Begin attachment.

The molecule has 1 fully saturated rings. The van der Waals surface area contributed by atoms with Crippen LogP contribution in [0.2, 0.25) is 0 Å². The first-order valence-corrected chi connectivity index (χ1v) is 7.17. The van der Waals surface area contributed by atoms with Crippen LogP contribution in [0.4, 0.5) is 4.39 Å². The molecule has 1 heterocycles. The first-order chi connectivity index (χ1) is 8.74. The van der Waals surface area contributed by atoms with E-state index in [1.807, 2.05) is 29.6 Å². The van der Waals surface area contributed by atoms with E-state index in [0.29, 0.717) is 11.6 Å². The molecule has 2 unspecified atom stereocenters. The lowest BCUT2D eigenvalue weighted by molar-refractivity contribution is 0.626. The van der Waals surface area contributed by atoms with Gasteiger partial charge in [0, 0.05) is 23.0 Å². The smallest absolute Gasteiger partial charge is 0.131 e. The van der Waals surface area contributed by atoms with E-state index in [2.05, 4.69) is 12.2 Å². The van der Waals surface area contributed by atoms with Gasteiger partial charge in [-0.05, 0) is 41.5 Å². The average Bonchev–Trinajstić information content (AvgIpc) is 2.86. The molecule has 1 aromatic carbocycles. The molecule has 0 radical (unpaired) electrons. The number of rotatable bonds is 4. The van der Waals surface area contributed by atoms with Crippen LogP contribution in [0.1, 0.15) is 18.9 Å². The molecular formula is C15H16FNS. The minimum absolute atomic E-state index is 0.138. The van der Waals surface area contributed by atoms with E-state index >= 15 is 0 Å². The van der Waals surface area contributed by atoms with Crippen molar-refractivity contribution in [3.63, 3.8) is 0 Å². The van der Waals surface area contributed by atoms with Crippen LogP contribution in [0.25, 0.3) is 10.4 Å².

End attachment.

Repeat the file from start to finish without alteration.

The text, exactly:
The molecule has 1 fully saturated rings. The van der Waals surface area contributed by atoms with Crippen LogP contribution in [0.2, 0.25) is 0 Å². The first-order valence-corrected chi connectivity index (χ1v) is 7.17. The van der Waals surface area contributed by atoms with Crippen LogP contribution in [0.4, 0.5) is 4.39 Å². The molecule has 1 heterocycles. The first-order chi connectivity index (χ1) is 8.74. The van der Waals surface area contributed by atoms with E-state index in [1.807, 2.05) is 29.6 Å². The van der Waals surface area contributed by atoms with E-state index in [0.29, 0.717) is 11.6 Å². The molecule has 2 unspecified atom stereocenters. The lowest BCUT2D eigenvalue weighted by molar-refractivity contribution is 0.626. The van der Waals surface area contributed by atoms with Gasteiger partial charge in [0, 0.05) is 23.0 Å². The smallest absolute Gasteiger partial charge is 0.131 e. The van der Waals surface area contributed by atoms with E-state index in [2.05, 4.69) is 12.2 Å². The van der Waals surface area contributed by atoms with Gasteiger partial charge in [-0.05, 0) is 41.5 Å². The average Bonchev–Trinajstić information content (AvgIpc) is 2.86. The molecule has 1 aromatic carbocycles. The molecule has 0 radical (unpaired) electrons. The number of rotatable bonds is 4. The van der Waals surface area contributed by atoms with Crippen LogP contribution in [0.1, 0.15) is 18.9 Å². The molecular formula is C15H16FNS. The minimum absolute atomic E-state index is 0.138. The van der Waals surface area contributed by atoms with E-state index >= 15 is 0 Å². The van der Waals surface area contributed by atoms with Crippen molar-refractivity contribution in [3.63, 3.8) is 0 Å². The van der Waals surface area contributed by atoms with Crippen LogP contribution in [0.25, 0.3) is 10.4 Å².